3. - Neosho State Fishing Lake (NSFL), aka Lake McKinley –Located 6 miles north and 3.5 miles east of Parsons, Kansas. NSFL completed in 1927 covers 92 acres of water surrounded by 124 acres of public use lands. NSFL is pretty much your typical state fishing lake. What makes NSFL interesting is that it is only 4 miles, as the bird fly’s, from Neosho Wildlife Area. That proximity allows for some spillover as birds forage the area. Gravel roads surround the lake and make birding the bulk of the lake pretty easy. There are a few short hiking trails but they may be difficult to navigate. NSFL can be busy during the warmer months as campers and fishermen are active, if birding around people is an issue, you may want to pass on these times. A private wetland exists nearby that can be observed from the road, it is at the intersection of 30th & Rooks Rd in the NE Corner. It is private property so only observe from the road. It generally will take from 1-2 hrs to bird the lake at a reasonable pace.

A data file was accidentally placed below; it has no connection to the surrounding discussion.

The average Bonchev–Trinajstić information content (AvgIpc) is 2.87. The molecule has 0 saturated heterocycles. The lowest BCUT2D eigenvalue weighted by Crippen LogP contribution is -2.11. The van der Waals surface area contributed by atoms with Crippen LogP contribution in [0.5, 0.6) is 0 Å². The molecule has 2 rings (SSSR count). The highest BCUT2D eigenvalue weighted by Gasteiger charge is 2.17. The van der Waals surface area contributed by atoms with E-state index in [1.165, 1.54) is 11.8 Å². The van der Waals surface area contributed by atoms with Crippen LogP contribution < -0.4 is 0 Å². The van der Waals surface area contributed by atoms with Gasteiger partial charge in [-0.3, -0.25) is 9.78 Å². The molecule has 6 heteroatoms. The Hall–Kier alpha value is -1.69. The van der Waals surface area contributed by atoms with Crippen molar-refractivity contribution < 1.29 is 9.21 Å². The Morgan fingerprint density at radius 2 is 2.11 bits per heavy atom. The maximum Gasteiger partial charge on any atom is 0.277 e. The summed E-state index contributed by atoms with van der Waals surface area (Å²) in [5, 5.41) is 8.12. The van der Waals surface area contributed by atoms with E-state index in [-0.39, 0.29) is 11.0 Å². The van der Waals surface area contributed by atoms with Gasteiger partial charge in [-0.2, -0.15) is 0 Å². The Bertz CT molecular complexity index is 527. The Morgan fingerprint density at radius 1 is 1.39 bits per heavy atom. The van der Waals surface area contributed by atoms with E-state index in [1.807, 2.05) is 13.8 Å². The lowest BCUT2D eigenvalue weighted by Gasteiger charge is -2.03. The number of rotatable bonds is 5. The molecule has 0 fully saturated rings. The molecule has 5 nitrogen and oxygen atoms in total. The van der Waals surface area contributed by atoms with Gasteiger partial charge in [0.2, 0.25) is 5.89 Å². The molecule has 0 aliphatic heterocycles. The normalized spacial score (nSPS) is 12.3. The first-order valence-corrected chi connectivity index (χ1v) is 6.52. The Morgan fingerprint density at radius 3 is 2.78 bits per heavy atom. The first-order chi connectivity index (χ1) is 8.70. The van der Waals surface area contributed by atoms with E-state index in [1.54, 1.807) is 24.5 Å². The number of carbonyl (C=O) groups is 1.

4. - Erie Water Treatment Plant - Located .5 miles S of Erie near the Neosho River. The estimated 40 acre WTP is large relative to the size of the community it serves. This provides a better than expected birding opportunity. The county road on the North is the only available viewing area. Birding is limited to binoculars and scopes as the plant is not accessible to walk or drive through. Nearly every common waterbird, gull, & tern has been observed here. An easy, quick birding stop.
Updated March 2016 - AB